Please join and support YaVonne ‘Hakim’ Anderson in requesting that the California Board of Parole Hearings and Governor find her suitable for parole and grant her release after serving over 15 years on a 7 to life sentence! Read Hakim's personal request below to outside allies for support, and join Justice Now by signing your name and encouraging others to do the same.
For those of you who haven’t yet had the incredible opportunity of knowing or working with Hakim, Justice Now can speak to her amazing contributions in making the world a better place. Over the last 10 years, Hakim has been a leader in Justice Now’s human rights and campaign efforts. She has prioritized the health and safety of others inside by training as a health educator, always advocating for others in need, and mentoring and inspiring hundreds of Justice Now interns and volunteers. She is also a brilliant writer and poet! Check out one of her pieces 'What to the Prisoner is the 4th of July?' and her spoken-word poetry featured on the CD, "The We That Sets Us Free: Building a World Without Prisons," which was produced by Justice Now.
At 30 years old, Hakim has been imprisoned 15 1/2 years--over half her life--yet she continues to remain positive, focused, and offering her best to all of those around her. Please offer your support by signing below and sharing Hakim’s request with others. If you know Hakim, have had the opportunity to work with her, or have been affected by her work, please also consider writing a personal letter supporting her parole (c/o Justice Now, 1322 Webster Street, Suite 210, Oakland, CA 94612). Pictures: Hakim at 15 years old and today at 30 years old.
Hakim's message to friends and supporters:
"My name is YaVonne M.T. Anderson and I am 30 years old. On November 20th of 1996, when I was only 15 years old, I participated in a crime that nearly took the life of an innocent person, Ms. Denise Henderson. I was tried and convicted as an adult and given 7 years to life with a one year enhancement, I have been incarcerated for 15 1/2 years thus far. Although I was very young, immature, easily influenced, and had absolutely no idea how grave of an atrocity I was committing, I still hold myself accountable for my actions and I accept full responsibility for my participation. There is no excuse for what I have done and I have had close to 16 years to reflect, accept accountability, and ask forgiveness from all that I have hurt as a result of my selfishness.
I made a huge mistake and the remorse that I feel towards this injustice I've served Ms. Henderson is insurmountable. I fully understand that I deserve to be punished for what I have done. Yet, my incarceration has had an adverse effect. I have obtained my G.E.D. and I am only a few units away from obtaining my A.A. degree. I've graduated from multiple self-help groups (Conflict Resolution, Victims Impact Self-Awareness, Anger Management, etc.), and have completed Vocational Welding, Electronics, and Office Services. In the year of 2001 I was certified by the state of California as a Peer Health Educator. I now work as a lead porter/housekeeper for Paris-Lamb Hospital where I train others on how to properly clean biohazard waste and maintain the up-keep of the in-house hospice patient rooms. I do women's rights advocacy work for Justice Now and California Coalition for Women Prisoners. I have also been an active member of the Ahmadiyya Muslim Community for over 12 years and received the name of Amtul Hakim, which means servant of the Al-Wise.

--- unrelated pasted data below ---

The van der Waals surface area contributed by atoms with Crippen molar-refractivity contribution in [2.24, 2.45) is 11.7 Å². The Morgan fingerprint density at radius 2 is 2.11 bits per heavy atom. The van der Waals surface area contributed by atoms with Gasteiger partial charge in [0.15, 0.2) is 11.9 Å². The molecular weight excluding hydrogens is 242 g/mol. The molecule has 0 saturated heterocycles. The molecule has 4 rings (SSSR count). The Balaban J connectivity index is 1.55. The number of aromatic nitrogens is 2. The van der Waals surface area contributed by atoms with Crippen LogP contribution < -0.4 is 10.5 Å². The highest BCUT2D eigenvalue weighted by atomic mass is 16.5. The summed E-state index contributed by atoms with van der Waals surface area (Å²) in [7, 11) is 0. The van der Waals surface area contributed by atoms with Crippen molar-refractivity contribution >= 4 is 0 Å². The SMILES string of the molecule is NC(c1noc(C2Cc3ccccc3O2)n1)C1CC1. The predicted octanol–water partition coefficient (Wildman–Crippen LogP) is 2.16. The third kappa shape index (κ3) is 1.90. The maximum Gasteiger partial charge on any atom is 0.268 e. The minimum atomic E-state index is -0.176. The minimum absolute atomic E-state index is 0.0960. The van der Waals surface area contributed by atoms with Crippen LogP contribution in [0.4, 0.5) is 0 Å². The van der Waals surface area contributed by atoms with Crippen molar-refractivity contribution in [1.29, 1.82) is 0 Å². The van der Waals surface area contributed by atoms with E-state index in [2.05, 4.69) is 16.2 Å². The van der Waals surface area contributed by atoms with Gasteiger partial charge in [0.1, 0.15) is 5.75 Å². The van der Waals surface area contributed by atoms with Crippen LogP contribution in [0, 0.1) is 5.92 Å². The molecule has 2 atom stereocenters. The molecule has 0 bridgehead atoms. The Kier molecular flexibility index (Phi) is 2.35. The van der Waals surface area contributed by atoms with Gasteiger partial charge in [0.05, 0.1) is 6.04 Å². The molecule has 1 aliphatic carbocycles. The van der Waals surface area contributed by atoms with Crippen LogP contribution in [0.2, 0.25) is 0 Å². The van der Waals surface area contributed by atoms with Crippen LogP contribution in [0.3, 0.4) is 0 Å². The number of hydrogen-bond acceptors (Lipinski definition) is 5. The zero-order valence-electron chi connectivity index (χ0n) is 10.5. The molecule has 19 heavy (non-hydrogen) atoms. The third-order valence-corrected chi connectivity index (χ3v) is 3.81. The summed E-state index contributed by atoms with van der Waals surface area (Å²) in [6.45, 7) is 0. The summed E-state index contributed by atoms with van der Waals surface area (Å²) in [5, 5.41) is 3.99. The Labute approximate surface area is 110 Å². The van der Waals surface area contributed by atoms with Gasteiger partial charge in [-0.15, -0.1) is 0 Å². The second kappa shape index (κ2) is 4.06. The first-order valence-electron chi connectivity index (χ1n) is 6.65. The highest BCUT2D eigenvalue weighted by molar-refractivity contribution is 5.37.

I have grown significantly since my crime. I have practically raised myself within these prison walls. I have come a long ways and have overcome many obstacles. I am rather proud of my accomplishments in spite of my circumstances, for they prove that regardless of your current situation, how you respond to it determines whether or not you succeed. I don't feel like I've been thrown away or that my life has all been in vain. It also shows that change is possible. Although none of my good works will ever erase what I've done, in some way I still feel as if I'm doing some justice and giving back to the community. I will still forever feel indebted to Ms. Henderson and continue to pray for her well being.
I cannot take back what I've done and I apologize for my wrongdoing. However, I am deserving of a second chance at my freedom. I am a prime example of a good child who has made a poor choice in their life that has impacted an entire community and then some. Yet, I am also a great example of rehabilitation. I now take the time to think about what it is that I am thinking about. I am very conscientious of my attitude and the words I use to express myself as well as the tone in which I am speaking, for even that is enough to hurt someone. Yes, I have made a huge mistake as a child. One in which Ms. Henderson, myself, and all others affected will never forget. Nevertheless, aren't I worthy of a second chance and to be forgiven? T.D. Jake once said, "Our greatest learning opportunities often emerge from our greatest failures."
Ms. Henderson, if you run across this petition, from the bottom of my heart I am sorry…I am sorry.
Please sign your name if you are interested in support of my release."